Hey Julio, great question! taking lecture notes and processing textbooks is a very personal process for sure. Here is my approach.
Personally, I use markdown and my own flavors of it to take and annotate my notes. For instance, as I’m taking notes, I’ll use # (a heading 1) or ## (a heading 2) etc. to call out important topics. I’ll use * and - to create bullets and sub-bullets. As I write, I prefix particular lines with "Tsk- " to call out a comment that I later want to turn into task (I’ll use @ to designate on owner, if need be). I’ll use
** to bold things or
_ to italic things. In addition to the hashes, I may use other designators, like § or † to set particular lines of of text apart from others. Depending on the work, I may use color highlights to visually add to the notes, e.g., blue, red, green, and yellow. Hotkeys are especially helpful for this. This style of notes goes for lectures and textbooks. If the textbook is digital, the highlighting is especially useful (check out my videos on this and other topics: Mastering Tinderbox: Training Videos (Complete List)).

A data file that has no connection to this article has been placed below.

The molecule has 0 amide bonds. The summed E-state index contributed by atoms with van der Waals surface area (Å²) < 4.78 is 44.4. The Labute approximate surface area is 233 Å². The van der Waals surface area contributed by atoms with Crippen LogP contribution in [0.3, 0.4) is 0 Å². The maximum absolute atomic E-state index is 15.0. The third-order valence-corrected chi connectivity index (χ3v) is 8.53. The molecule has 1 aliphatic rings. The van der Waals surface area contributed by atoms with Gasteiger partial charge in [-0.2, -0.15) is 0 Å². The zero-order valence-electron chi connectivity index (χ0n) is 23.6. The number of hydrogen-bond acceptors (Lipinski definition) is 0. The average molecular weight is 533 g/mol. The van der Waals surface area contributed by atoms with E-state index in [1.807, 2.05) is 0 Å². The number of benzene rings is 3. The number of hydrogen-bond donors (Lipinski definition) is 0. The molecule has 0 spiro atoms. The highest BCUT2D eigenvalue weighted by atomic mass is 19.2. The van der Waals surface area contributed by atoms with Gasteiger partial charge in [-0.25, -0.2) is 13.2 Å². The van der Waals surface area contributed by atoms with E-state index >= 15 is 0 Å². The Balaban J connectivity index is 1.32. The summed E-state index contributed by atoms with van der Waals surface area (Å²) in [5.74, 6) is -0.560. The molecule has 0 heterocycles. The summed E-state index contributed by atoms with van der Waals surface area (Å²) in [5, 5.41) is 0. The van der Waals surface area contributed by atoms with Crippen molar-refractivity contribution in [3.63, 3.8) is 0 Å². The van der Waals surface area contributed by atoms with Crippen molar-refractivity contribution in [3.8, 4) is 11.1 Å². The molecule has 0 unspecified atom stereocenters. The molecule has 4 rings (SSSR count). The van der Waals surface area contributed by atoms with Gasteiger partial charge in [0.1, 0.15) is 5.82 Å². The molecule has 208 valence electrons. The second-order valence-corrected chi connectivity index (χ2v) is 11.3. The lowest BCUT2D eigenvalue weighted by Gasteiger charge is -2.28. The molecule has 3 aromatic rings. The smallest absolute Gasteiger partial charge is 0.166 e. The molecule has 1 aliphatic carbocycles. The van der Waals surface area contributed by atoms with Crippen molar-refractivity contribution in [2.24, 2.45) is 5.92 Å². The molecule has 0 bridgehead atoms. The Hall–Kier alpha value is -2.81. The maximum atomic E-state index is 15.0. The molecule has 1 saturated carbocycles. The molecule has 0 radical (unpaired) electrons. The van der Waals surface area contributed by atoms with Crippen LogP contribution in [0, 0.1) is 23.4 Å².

I’m a judicious user of attributes; this helps me repurpose my notes and content. On this note, I have Tinderbox create notes based on the values I have in the attributes and link them to my notes, especially for people, places, events, entities, and terminology. I can then find the notes that are interrelated to these concepts.
KEY POINT: I’ll use whatever I have at hand to capture my notes, paper, email, Notes, Drafts, and occasionally Tinderbox. I’ll pull these notes into Tinderbox and then explore at the desingators (#, ##, §, †, Tsk- ) to create individual notes.‘’
Key to all of the above is finding the personal workflow and action code that works best for you.
I’d be happy to have a call with you if you’d like a private demo of my workflow. You can also join us for the weekly public weekend meetups or during my private TBX patron sessions.
Enjoy your Tinderbox journey. It is a wild ride.